Go ahead, I can take it. I know I am…
Remember that scene in Beaches when Bette Midler slaps her husband during their wedding ceremony, and he says, “what gives?” and she says, “I don’t want you to ever forget this moment?” (My paraphrase.)
We joke that I should have joined the CIA (or apparently slap people) because you can’t teach the kind of forget-ability I live with.
Maybe you can relate.
But be heartened, as I am, because we are not alone. I believe that “forgettables” are the new “geeks.”
Until “The Middle” began airing, I was ashamed, embarrassed. Not anymore.
I will explain more about the trendiness in a moment, but first here are some of my experiences.
I dare you to top them.
EXAMPLE ONE: I used to board my horse at a public stables. A couple of horses down from mine some rather friendly girls kept theirs, and we would see each other daily.
No matter how many times I reminded them, they would forget my name. Here’s how it went:
“It’s Bev. Or Beverly. Either one. Not Beth.”
Next day: “Hiya, Becky”
Next day: “How are you Barbara?”
Finally, one day I had a bad attitude.
“How was your ride today, Belinda?”
No response. Then I overheard this:
“What’s the matter with Becky?”
“I don’t know. Probably just a snob.”
EXAMPLE TWO: Here’s one you may or may not relate to, but still makes me laugh. Mostly.
Despite wearing a very prominent name tag with a huge, embarrassing picture from our annual, at our ten year high school reunion, my Freshman year steady boyfriend did not remember me until MIDNIGHT. (Most of the attendees never did remember me, even when I reminded them of the “carrot dress.” I TOLD you I was Sue.)
Still not convinced?
EXAMPLE THREE: More recently >ahem< I was in the green room working a show at our community theater. I had been there EVERY day since we moved in, more or less about two weeks, rubbing elbows with a cast of…twelve people.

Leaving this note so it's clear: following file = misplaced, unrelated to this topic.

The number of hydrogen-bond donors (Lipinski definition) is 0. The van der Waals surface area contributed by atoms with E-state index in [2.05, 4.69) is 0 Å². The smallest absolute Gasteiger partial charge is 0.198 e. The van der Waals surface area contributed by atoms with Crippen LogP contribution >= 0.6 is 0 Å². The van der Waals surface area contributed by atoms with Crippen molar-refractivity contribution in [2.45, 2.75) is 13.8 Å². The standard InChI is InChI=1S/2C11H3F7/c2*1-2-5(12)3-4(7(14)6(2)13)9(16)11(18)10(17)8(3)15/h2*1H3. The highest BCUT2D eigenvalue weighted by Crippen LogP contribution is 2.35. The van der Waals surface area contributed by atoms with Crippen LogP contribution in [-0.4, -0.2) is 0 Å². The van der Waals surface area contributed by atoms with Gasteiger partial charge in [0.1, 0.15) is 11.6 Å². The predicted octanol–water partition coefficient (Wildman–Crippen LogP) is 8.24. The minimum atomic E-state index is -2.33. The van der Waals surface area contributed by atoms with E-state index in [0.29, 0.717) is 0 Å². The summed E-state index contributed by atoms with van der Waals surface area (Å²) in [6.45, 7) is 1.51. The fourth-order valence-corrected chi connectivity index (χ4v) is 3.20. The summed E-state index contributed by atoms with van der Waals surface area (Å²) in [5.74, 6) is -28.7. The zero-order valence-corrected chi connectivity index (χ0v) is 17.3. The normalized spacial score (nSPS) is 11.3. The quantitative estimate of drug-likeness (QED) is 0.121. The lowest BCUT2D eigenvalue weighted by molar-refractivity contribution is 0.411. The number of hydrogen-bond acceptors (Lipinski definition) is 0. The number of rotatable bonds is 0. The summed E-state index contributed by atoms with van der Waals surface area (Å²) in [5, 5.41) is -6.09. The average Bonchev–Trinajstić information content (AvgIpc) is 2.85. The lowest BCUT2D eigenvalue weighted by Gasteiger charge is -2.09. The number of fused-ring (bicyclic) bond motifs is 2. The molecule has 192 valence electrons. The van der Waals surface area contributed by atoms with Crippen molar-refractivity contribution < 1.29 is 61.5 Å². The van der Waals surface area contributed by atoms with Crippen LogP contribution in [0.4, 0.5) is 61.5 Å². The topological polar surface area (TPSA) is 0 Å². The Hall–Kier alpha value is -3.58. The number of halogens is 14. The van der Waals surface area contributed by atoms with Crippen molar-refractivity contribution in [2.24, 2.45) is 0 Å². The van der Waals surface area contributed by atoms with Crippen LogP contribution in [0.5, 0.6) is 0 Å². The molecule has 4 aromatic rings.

For some reason, the fact that I am FORGETTABLE became the topic of convo. One of the cast members, whom I had worked with before, and pretended to remember me, said “pish-posh, how can anyone forget you, Brenda!?” (Eeesh.)
I kid you not, the next week, I spoke to him in the theater courtyard and not only did he NOT remember me, but he offered to sign an autograph.
I know what you’re thinking. Maybe he’s a little self-absorbed. Perhaps you’re right. So here is one more. This one’s even better.
FINAL EXAMPLE: For seven years, I worked in a behind-the-scenes ministry at church. (Maybe there’s a pattern…backstage, behind-the-scenes?) Anywho, monthly, I would see a very nice gentleman in these meetings of a very small group of people. Face-to-face…mere feet away. Recently, we began visiting another church. Guess who preceded us? Yep. Did he remember me? Nope. Last time I saw him? Mere months ago. Over it. Not his fault.
It is me. If forgettability was a superhero power, I would own it.
At least knowing I am not alone, and one of the most popular characters on television is based on my experiences, helps.
When “The Middle” started airing, I immediately related to Sue Heck.
I am Sue. Sue is Bev.
Enjoy this montage clip of…what’s her name again?
By the way, the young actress, Eden Sher, is brilliant in this part, and did NOT ask me for pictures, or my experiences. Although come to think about it, she must have contacted my mother for research. (Thanks, mom.)
No, I will not show you a picture of the “carrot dress.” Although if you imagine a giant embroidered carrot instead of Sue’s strawberry…you get the idea.
Maybe it’s just as well they forgot.